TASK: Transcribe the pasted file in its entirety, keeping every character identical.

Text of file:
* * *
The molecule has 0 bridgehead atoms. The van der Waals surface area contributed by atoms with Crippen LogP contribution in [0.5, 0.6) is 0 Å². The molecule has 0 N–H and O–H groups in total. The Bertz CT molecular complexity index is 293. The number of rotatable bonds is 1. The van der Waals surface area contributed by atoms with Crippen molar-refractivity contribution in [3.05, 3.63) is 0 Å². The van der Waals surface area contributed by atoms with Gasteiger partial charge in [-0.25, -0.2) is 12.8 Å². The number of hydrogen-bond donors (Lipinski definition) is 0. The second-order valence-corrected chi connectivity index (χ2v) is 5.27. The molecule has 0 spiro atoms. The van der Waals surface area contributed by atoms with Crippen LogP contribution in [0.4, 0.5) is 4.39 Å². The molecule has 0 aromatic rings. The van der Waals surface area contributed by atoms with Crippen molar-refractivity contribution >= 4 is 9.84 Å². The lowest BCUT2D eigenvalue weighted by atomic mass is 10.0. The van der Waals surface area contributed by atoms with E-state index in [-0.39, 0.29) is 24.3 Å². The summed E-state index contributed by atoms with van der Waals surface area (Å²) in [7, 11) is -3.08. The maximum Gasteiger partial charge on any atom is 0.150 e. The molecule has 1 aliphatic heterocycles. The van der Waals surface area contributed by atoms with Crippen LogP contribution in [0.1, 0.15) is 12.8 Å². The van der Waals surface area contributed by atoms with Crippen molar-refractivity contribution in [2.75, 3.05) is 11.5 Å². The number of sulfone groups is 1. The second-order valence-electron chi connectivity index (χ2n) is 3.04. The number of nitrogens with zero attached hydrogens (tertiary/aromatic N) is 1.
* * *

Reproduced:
The molecule has 0 bridgehead atoms. The van der Waals surface area contributed by atoms with Crippen LogP contribution in [0.5, 0.6) is 0 Å². The molecule has 0 N–H and O–H groups in total. The Bertz CT molecular complexity index is 293. The number of rotatable bonds is 1. The van der Waals surface area contributed by atoms with Crippen molar-refractivity contribution in [3.05, 3.63) is 0 Å². The van der Waals surface area contributed by atoms with Gasteiger partial charge in [-0.25, -0.2) is 12.8 Å². The number of hydrogen-bond donors (Lipinski definition) is 0. The second-order valence-corrected chi connectivity index (χ2v) is 5.27. The molecule has 0 spiro atoms. The van der Waals surface area contributed by atoms with Crippen LogP contribution in [0.4, 0.5) is 4.39 Å². The molecule has 0 aromatic rings. The van der Waals surface area contributed by atoms with Crippen molar-refractivity contribution >= 4 is 9.84 Å². The lowest BCUT2D eigenvalue weighted by atomic mass is 10.0. The van der Waals surface area contributed by atoms with E-state index in [-0.39, 0.29) is 24.3 Å². The summed E-state index contributed by atoms with van der Waals surface area (Å²) in [7, 11) is -3.08. The maximum Gasteiger partial charge on any atom is 0.150 e. The molecule has 1 aliphatic heterocycles. The van der Waals surface area contributed by atoms with Crippen LogP contribution in [0.1, 0.15) is 12.8 Å². The van der Waals surface area contributed by atoms with Crippen molar-refractivity contribution in [2.75, 3.05) is 11.5 Å². The number of sulfone groups is 1. The second-order valence-electron chi connectivity index (χ2n) is 3.04. The number of nitrogens with zero attached hydrogens (tertiary/aromatic N) is 1.